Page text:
Boss of St Albans cinema The Odyssey is fined £19,000 for asbestos waste exposure

Clearing work at The Odyssey

Clearing work at The Odyssey - Credit: Archant

A cinema-owner has been ordered to pay fines and costs totalling almost £19,000 after he knowingly exposed his family, his friends and members of the public to large amounts of asbestos waste.

James Hannaway talking about The Odyssey

James Hannaway talking about The Odyssey - Credit: Archant

James Hannaway, who owns the Odyssey cinema on London Road, St Albans, pleaded guilty to three charges relating to asbestos on the site.

At Stevenage Magistrates’ Court last week (26), the court heard how Hannaway, 68, of Waterside, Berkhamsted, knew about the presence of asbestos in the Art Deco building but had failed to act.

Paul Hoskins, prosecuting, said: “In 2009, property agents marketed the building for sale. In the sales packet a report [from 2000] was included and there was a comment which stated that asbestos had been identified. We would therefore say that Mr Hannaway was aware of its presence.”

According to Mr Hoskins, Hannaway had failed to provide any training to his staff regarding the asbestos and had not grasped the seriousness of the issue.

The Odyssey cinema on London Road

The Odyssey cinema on London Road - Credit: Archant

Mr Hoskins said that another report, from August 2012, from Caswell Environmental Services detailed that the presence of “loose debris containing asbestos could be found in the boiler room, the auditorium and the foyer”.

The report, according to Mr Hoskins, also recommended that the site be closed for a “short period of time” to “minimise the risk”. However, in September 2012 work began on a massive refurbishment of the site and later, in October, Hannaway was joined by friends and family as well as by members of the public to remove the waste.

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Mark Harris, defending, told the court that although Hannaway may have been aware of the presence of asbestos, he had not grasped the “gravity of the situation”.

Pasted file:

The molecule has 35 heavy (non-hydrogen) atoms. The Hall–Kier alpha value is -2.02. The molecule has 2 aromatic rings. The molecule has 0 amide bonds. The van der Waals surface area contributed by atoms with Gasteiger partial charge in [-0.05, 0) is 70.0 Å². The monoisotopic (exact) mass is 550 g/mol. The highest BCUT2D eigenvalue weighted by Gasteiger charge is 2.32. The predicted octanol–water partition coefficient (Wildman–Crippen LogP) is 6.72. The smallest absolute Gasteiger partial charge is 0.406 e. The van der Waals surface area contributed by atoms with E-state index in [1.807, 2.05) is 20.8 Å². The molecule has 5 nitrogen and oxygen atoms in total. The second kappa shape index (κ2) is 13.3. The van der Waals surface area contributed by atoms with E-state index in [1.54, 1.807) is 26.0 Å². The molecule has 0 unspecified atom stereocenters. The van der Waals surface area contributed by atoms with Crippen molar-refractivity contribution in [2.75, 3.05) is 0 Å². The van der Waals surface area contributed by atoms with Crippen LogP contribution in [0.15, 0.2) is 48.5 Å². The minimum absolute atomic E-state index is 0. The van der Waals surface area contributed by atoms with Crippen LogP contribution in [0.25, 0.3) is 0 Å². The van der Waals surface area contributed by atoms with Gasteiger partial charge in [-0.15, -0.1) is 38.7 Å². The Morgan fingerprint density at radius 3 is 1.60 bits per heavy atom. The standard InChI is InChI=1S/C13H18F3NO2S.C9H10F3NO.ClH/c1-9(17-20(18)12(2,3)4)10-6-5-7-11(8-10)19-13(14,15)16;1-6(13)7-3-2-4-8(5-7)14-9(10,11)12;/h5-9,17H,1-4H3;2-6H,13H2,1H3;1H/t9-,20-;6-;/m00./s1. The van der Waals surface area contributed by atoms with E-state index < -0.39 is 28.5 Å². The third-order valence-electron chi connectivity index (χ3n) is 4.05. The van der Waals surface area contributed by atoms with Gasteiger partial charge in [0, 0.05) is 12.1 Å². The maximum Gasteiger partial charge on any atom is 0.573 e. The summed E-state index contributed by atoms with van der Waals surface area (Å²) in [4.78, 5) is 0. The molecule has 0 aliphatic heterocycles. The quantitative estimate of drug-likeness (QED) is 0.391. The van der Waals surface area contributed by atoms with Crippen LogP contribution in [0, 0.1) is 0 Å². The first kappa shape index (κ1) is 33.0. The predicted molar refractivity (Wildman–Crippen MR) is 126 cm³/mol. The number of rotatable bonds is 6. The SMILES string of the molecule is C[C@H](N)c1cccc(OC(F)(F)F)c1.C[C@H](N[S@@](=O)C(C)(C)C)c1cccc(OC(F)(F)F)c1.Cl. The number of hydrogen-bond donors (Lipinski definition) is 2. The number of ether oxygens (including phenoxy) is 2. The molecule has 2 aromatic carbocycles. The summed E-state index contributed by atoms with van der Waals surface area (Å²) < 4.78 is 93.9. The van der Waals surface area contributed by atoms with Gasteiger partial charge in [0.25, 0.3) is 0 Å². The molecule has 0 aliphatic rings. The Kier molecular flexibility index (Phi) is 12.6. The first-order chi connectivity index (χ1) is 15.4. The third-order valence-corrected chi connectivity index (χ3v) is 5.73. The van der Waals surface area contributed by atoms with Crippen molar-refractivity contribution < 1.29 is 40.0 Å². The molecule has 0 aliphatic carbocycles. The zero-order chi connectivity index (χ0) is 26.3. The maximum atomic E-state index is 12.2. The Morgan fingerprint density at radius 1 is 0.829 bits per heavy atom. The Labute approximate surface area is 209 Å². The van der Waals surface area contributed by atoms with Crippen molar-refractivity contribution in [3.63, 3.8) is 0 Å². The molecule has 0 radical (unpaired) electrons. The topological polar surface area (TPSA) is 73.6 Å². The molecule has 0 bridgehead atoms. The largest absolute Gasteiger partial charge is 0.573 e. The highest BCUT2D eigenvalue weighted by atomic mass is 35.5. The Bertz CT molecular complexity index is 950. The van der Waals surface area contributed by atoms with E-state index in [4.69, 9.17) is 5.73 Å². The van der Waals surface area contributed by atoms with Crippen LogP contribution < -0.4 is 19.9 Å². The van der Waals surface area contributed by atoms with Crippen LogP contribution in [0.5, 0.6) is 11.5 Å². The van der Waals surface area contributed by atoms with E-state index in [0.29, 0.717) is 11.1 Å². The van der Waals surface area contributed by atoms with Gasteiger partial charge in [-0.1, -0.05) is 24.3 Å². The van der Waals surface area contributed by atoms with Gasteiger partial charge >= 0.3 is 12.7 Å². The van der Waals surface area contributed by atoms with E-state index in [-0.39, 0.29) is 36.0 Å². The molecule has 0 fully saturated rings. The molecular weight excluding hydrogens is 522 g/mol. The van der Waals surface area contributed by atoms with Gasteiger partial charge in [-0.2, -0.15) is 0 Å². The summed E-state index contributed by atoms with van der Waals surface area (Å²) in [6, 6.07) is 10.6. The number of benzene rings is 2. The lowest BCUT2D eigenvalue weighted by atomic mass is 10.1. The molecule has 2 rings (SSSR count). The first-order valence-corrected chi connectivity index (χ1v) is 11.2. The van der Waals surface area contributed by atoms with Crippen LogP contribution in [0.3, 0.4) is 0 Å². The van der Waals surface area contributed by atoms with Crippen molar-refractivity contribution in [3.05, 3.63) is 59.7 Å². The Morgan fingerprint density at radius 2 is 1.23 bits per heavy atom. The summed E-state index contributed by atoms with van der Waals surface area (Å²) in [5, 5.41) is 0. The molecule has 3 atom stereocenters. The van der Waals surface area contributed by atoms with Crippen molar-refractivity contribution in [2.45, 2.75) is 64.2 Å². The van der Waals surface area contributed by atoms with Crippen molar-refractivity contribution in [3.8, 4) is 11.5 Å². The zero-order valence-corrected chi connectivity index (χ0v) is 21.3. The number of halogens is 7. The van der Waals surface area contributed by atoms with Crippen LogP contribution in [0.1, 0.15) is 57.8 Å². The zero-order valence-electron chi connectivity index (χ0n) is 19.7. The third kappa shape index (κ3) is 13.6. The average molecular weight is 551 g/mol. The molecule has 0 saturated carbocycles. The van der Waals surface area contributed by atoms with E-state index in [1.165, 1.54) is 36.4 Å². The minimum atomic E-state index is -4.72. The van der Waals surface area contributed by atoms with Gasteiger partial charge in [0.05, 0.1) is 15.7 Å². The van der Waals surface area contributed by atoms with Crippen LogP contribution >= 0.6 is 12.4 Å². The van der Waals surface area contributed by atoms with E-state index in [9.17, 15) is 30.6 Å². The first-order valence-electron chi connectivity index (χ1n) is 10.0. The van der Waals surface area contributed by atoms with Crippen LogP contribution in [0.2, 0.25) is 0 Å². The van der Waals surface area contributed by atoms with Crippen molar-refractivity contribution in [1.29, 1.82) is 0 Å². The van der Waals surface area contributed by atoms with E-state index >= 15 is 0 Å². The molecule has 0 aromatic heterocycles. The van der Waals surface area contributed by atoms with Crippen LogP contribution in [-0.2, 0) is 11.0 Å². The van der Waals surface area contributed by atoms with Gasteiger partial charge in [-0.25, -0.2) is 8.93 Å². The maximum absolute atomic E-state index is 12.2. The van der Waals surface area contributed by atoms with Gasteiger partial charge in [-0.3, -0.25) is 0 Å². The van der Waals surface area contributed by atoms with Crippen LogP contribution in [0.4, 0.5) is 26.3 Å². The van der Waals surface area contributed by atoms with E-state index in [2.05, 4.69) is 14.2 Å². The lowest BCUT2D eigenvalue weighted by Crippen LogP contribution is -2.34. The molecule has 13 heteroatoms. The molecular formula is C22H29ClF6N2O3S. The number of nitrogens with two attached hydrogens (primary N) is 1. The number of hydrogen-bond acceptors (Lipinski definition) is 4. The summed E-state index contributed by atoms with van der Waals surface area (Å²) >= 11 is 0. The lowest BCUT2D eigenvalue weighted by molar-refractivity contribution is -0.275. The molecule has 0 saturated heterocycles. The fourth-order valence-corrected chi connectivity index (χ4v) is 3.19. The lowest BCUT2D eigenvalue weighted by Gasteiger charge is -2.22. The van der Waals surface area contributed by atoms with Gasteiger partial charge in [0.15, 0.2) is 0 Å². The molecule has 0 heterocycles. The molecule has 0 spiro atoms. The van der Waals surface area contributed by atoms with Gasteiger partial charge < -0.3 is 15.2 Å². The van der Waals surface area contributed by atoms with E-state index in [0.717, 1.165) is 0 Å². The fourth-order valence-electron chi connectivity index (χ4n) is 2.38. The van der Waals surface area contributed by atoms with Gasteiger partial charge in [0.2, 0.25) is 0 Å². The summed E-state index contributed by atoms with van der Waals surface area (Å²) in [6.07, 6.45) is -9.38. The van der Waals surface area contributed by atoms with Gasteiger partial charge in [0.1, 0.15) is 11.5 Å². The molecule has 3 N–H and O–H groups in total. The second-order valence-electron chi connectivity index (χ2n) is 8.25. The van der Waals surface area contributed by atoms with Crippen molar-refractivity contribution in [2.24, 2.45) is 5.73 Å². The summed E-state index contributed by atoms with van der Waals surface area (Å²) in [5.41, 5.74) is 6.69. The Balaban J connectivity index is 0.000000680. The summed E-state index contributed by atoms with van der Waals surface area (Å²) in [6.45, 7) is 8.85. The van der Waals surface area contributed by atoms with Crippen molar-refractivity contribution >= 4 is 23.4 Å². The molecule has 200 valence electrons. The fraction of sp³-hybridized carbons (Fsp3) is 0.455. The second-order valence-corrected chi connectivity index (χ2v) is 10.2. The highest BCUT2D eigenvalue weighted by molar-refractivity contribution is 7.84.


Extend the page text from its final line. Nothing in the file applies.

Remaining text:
Mr Harris explained that Hannaway was a “teacher by trade, but a huge block of his life has been spent organising arts projects, setting up and organising events,” adding that he had an “artistic temperament” and “often fails to take in the details”.

He went on: “He is a man driven by community interests. He was of course aware of the asbestos, but was swept up in the community spirit of the project.

“As soon as he became aware of the seriousness, he did not shirk responsibility; he grasped the nettle, as it were, and pleaded guilty to these offences at the first available opportunity.”

District judge Annabel Pilling told Hannaway: “It’s clear that you’re not someone who undertook a large-scale industrial refurbishment on a whim. But you made a fundamental and potentially fatal error.

“There is evidence of your ignorance and naivety in the fact that you, your family and your friends were involved with the demolition work. You exposed all of them, therefore – yourself included – to the presence of asbestos. It was frighteningly negligent but I accept, not deliberate.”

Ms Pilling added that the excitement of the project “overtook common sense”, and Hannaway’s decision to expose people to the waste posed a “real risk” to their health.

She went on: “As far as harm is concerned, it’s often a matter of chance whether a death or serious injury results from this. It may be many years until the extent of harm that you have caused is known and it may well be that you are exposed to other sorts of litigation as a result.

“This was negligent rather than deliberate, rather than reckless, rather even than careless and there is no suggestion at all that you were prompted by financial motivation.”

Hannaway was ordered to pay fines totalling £11,660 - reduced from £17,500 for an early guilty plea - as well as a statutory surcharge of £120 and contribute £7,000 to the prosecution costs, making Hannaway’s total costs for the offences £18,780.